Graphic Evidence: Kodak Develops Buyout Thesis


by Paul Springer

Sleepy trading in Eastman Kodak (EK) got a rude awakening from news that drove the company’s share up over 20% this morning.

MDB Capital Group prepared a report indicating that Kodak’s patents might be worth something like $3 billion, or about five times the business itself.

The move came a day after one critic questioned the value of the patents. “Kodak began using its patents to force tech companies such as Samsung and LG Electronics to cross-license its technology, but the nature of these deals means it needs to keep finding more companies to pursue,” The Motley Fool said.

Kodak was trading around $80 in the mid-1990s, but the onslaught of digital photography took its toll on Kodak and film imaging in general. It now trades around $2.50 a share.

Kodak has been trying to transition to new media for over a decade, taking steps such as laying off over 10,000 people in 2004, two years before Konica, Canon and Nikon got out of film technology. Polaroid closed its instant film business in 2008, and Kodak’s Kodachrome is pretty much history at this point.

Plenty of corporations have stockpiled cash that could drive mergers and acquisitions once people stop having their pants scared off by macroeconomic maelstroms. But why buy the whole company when you can just buy intellectual property (IP) assets you can just stick in a briefcase?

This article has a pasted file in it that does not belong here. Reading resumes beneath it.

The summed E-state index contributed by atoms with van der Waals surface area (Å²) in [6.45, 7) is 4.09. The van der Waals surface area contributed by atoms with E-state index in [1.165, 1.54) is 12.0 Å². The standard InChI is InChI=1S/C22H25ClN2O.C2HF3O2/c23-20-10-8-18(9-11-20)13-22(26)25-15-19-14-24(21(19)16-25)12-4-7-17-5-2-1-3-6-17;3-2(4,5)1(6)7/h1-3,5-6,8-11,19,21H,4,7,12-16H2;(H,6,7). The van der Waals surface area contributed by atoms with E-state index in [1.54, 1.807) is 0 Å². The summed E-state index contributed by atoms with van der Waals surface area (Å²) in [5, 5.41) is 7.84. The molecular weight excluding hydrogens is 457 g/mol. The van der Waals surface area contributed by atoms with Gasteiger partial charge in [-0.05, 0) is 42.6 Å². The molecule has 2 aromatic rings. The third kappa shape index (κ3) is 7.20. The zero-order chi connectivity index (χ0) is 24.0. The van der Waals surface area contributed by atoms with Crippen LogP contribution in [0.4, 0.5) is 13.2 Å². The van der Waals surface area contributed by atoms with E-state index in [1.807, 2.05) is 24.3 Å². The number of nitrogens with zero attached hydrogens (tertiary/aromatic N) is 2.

Bloomberg reports that a recent IP acquisition by Google triggered a closer look at Kodak’s IP paper:

The digital-imaging patents owned by Kodak may now be worth $3 billion in a sale, MDB Capital Group said, after Google Inc. (GOOG) paid a dot-com era premium to acquire Motorola Mobility Holdings Inc. and obtain its more than 17,000 patents to combat Apple Inc. (AAPL)’s iPhone.

Kodak is among a crew of other companies that might attract patent buyers, according to The New York Times:

Now other companies with large mobile patent portfolios, like Alcatel-Lucent,Kodak, Research in Motion and Nokia are being scrutinized as possible targets for licensing deals or full-on takeovers.

”The Motorola deal was a seismic event,” said Ronald S. Laurie, a former intellectual property lawyer who is now managing director of patent advisory firm Inflexion Point Strategy. Patents are now driving mergers and acquisitions, he said, “and that’s driving up valuations.”

Who could be next in the patent acquisition wars? See this MarketWatch video for Blackberry-picking thesis:

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